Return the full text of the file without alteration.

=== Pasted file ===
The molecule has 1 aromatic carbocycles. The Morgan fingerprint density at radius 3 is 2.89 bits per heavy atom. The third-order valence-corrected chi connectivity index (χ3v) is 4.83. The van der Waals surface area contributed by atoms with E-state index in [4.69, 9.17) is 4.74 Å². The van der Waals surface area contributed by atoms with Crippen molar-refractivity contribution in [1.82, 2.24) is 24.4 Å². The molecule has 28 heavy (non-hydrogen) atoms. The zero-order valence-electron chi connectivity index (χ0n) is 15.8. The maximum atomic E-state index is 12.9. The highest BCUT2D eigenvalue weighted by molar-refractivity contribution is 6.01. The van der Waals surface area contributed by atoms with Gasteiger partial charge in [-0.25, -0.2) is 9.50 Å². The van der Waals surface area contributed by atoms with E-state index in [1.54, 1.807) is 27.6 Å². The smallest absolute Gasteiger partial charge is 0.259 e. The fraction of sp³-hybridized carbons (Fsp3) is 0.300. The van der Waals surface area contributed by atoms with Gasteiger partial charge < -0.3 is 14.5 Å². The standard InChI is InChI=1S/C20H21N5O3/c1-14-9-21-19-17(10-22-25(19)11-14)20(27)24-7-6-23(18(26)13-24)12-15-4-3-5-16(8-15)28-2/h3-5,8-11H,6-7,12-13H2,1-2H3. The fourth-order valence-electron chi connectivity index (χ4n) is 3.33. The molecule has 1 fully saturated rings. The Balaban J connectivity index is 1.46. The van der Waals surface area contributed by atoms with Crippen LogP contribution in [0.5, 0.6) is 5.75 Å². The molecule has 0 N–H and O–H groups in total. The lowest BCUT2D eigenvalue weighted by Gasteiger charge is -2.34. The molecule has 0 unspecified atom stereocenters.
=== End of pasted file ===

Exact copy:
The molecule has 1 aromatic carbocycles. The Morgan fingerprint density at radius 3 is 2.89 bits per heavy atom. The third-order valence-corrected chi connectivity index (χ3v) is 4.83. The van der Waals surface area contributed by atoms with E-state index in [4.69, 9.17) is 4.74 Å². The van der Waals surface area contributed by atoms with Crippen molar-refractivity contribution in [1.82, 2.24) is 24.4 Å². The molecule has 28 heavy (non-hydrogen) atoms. The zero-order valence-electron chi connectivity index (χ0n) is 15.8. The maximum atomic E-state index is 12.9. The highest BCUT2D eigenvalue weighted by molar-refractivity contribution is 6.01. The van der Waals surface area contributed by atoms with Gasteiger partial charge in [-0.25, -0.2) is 9.50 Å². The van der Waals surface area contributed by atoms with E-state index in [1.54, 1.807) is 27.6 Å². The smallest absolute Gasteiger partial charge is 0.259 e. The fraction of sp³-hybridized carbons (Fsp3) is 0.300. The van der Waals surface area contributed by atoms with Gasteiger partial charge < -0.3 is 14.5 Å². The standard InChI is InChI=1S/C20H21N5O3/c1-14-9-21-19-17(10-22-25(19)11-14)20(27)24-7-6-23(18(26)13-24)12-15-4-3-5-16(8-15)28-2/h3-5,8-11H,6-7,12-13H2,1-2H3. The fourth-order valence-electron chi connectivity index (χ4n) is 3.33. The molecule has 1 fully saturated rings. The Balaban J connectivity index is 1.46. The van der Waals surface area contributed by atoms with Crippen LogP contribution in [0.5, 0.6) is 5.75 Å². The molecule has 0 N–H and O–H groups in total. The lowest BCUT2D eigenvalue weighted by Gasteiger charge is -2.34. The molecule has 0 unspecified atom stereocenters.